Automation Fair / Mobility

Empowering industry with on-the-go operational intelligence

Mobile, quality control and asset management applications highlight the Rockwell Automation array of information solutions.

By Paul Studebaker, editor in chief, Control

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The Connected Enterprise begins with using technology to improve visibility into plant-floor operations, then networking those plant-floor systems together and into IT systems, and finally integrating them with those of suppliers, customers and partners.

“The data is there, so get the networks in shape and bring it up a level,” said Paula Puess, global market development manager, Rockwell Software, as we toured the Information Software exhibit at Automation Fair this week in Chicago. “Our software does all that— it brings together data from drives, motor control centers, process and discrete control systems, and delivers it to HMIs, dashboards and mobile devices,” she said.

Producing relevant, timely, and collaborative support for decision-makers used to be hard, but FactoryTalk VantagePoint EMI enterprise manufacturing intelligence software leverages Microsoft Azure to make manufacturing data easily accessible in real time on any mobile device. It connects to real-time data via FactoryTalk Live Data and to historical data via FactoryTalk Historian, as well as to other real-time and historical data sources. Automatic report and email generation based upon configured events delivers timely data even when users are not logged into the system, and role-based reports and browsing ensure the right users are viewing the right data.

“Mobile capabilities put dashboards across everything using the same software, same development, for all devices, without downloading any apps,” Puess said.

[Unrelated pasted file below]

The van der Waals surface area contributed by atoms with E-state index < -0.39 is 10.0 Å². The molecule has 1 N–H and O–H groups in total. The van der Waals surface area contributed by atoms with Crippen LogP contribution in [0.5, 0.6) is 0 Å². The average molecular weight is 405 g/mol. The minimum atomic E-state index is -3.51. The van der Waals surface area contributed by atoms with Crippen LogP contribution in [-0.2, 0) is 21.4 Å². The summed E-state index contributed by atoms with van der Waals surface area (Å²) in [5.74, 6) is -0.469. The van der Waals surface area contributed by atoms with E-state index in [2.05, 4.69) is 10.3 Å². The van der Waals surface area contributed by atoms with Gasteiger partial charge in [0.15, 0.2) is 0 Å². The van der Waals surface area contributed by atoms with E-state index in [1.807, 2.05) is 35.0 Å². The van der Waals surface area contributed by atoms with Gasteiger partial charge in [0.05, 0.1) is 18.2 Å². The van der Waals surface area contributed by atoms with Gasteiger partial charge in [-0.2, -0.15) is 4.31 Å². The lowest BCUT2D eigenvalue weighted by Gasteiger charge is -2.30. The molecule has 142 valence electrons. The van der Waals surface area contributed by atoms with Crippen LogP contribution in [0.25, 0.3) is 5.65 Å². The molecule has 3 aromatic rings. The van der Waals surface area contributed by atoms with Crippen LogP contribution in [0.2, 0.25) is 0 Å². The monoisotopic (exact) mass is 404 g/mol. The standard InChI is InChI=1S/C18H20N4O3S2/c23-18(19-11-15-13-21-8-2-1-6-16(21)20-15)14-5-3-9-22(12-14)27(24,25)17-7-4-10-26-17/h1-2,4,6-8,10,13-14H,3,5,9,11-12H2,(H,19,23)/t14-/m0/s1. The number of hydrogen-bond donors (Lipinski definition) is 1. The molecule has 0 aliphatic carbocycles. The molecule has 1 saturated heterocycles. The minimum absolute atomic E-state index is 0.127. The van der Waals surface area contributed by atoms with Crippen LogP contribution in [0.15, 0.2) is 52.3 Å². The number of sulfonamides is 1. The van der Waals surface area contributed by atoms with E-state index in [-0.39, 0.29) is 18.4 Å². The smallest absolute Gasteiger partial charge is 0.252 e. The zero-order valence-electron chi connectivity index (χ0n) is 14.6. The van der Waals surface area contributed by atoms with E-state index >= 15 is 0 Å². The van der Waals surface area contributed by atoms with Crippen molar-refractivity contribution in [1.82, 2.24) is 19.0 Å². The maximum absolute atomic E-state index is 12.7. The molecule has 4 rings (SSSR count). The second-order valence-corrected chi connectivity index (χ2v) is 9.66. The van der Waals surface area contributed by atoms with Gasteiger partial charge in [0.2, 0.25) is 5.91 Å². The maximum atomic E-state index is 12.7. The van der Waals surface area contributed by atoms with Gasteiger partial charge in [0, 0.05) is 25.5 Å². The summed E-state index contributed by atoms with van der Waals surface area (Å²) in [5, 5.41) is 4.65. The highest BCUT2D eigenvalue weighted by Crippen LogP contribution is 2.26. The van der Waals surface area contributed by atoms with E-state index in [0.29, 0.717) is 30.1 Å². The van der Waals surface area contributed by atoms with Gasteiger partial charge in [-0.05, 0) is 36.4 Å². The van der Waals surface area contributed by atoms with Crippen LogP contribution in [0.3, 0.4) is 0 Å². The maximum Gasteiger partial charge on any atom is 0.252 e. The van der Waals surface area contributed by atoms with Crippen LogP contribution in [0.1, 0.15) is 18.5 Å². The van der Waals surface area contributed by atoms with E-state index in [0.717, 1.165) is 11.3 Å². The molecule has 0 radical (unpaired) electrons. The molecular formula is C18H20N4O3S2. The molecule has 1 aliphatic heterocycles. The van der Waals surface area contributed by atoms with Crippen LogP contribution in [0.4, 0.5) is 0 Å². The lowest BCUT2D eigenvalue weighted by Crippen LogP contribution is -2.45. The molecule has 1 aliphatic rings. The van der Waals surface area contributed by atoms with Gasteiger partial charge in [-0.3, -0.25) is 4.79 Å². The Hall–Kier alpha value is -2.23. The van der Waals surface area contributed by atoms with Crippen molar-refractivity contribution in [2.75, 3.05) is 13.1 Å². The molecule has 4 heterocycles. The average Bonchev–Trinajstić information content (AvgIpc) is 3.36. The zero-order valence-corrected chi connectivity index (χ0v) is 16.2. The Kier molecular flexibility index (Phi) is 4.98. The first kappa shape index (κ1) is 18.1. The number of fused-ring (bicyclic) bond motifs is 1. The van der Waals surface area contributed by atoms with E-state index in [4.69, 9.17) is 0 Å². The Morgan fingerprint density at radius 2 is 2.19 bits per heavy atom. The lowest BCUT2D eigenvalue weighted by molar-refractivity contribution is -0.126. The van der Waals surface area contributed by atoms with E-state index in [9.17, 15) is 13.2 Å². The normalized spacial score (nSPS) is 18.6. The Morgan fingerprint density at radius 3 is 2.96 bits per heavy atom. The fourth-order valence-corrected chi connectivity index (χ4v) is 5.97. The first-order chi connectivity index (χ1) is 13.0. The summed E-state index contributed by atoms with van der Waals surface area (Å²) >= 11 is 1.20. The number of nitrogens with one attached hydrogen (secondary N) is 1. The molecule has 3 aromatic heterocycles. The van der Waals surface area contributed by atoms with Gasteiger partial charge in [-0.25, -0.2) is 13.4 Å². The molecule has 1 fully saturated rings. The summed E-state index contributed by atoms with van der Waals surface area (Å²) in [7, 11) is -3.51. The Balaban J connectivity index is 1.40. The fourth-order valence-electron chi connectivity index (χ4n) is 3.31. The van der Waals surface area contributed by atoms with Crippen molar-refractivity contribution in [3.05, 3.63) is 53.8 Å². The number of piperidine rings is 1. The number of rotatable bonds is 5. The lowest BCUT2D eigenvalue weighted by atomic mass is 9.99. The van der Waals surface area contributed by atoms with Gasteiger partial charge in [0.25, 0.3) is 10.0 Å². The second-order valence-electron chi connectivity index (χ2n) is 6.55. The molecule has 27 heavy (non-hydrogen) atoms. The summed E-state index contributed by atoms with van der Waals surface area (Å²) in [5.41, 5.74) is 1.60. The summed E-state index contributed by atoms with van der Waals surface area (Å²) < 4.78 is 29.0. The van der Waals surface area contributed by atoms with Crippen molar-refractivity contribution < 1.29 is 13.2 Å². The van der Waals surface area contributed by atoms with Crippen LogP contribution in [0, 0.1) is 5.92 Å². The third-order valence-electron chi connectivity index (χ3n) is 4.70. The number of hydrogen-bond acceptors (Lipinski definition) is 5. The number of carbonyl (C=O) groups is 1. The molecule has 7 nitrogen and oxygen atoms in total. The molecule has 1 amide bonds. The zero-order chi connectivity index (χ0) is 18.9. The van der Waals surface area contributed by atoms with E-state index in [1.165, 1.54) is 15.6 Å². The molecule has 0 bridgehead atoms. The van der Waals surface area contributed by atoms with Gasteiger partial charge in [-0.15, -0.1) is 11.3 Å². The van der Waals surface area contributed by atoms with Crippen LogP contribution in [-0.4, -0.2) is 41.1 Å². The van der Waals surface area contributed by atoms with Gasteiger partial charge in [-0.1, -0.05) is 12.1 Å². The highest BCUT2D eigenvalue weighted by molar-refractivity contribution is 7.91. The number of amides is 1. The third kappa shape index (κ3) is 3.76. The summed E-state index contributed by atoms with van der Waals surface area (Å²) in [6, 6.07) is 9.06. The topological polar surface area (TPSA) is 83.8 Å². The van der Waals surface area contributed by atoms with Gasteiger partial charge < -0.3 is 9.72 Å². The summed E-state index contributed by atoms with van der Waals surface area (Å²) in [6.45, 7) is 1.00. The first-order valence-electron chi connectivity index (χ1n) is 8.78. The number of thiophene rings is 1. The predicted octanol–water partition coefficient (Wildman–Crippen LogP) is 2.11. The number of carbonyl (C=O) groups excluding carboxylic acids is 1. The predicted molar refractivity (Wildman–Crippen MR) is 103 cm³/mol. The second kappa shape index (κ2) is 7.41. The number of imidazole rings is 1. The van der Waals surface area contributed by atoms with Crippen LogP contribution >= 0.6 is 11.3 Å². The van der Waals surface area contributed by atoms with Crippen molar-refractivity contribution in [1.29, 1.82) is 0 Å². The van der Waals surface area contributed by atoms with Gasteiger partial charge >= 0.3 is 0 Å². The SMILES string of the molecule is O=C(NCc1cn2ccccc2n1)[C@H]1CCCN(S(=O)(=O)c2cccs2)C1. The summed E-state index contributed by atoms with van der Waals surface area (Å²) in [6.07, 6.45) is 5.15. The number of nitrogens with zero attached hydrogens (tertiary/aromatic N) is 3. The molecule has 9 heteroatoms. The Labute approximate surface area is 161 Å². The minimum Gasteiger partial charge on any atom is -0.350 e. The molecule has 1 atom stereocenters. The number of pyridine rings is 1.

Manage quality

Many smaller manufacturers rely on myriad quality management software programs and paper-based processes to monitor production. In contrast, the Rockwell Software Quality Management Application is an out-of-box solution that allows users to easily model and enforce their plants’ in-process quality regiments. They can remove disparate systems and antiquated paper processes. A built-in notification engine lets personnel know when a quality check needs to be completed, and, if the check fails, a configurable escalation capability can guide additional quality sampling and corrective actions.

Mobile capabilities, too, are now part and parcel of the Quality Management app, which is one module of the company’s broader FactoryTalk ProductionCentre MES system. Managers can see metrics such as the number of completed, suspected and wasted batches, and quick data exchange helps identify non-conformance issues before product leaves the plant. The app can be expanded with others within the FactoryTalk ProductionCentre MES system, or run as a standalone application. “It lets smaller manufacturers quickly and inexpensively monitor quality for compliance without an ERP-scale investment of time and money,” Puess said. “It lowers the entry level and lets them put a toe in MES. If they like it, they can add other MES modules.”

Monitor assets

Despite—or maybe because of—the pervasive use of mobility in commercial applications, many plants fail to see its potential as an industrial tool. “Mobility—what’s the big deal?” asked Puess. “Well, for example, FactoryTalk AssetCentre’s mobile capabilities allow machinery builders and owners to quickly check for programming changes while they’re troubleshooting their machines.”

Also on display at Automation Fair were the fruits of a collaboration between Rockwell Automation and Fanuc America to provide secure remote monitoring of Fanuc CNCs, robots and Robomachine high-speed precision machining centers. Live production data is displayed on local HMIs powered by FactoryTalk View, as well as contextualized to provide remote users with a picture of asset health, performance and energy usage. Cloud-based data analytics also can predict and help prevent unexpected downtime of the machines.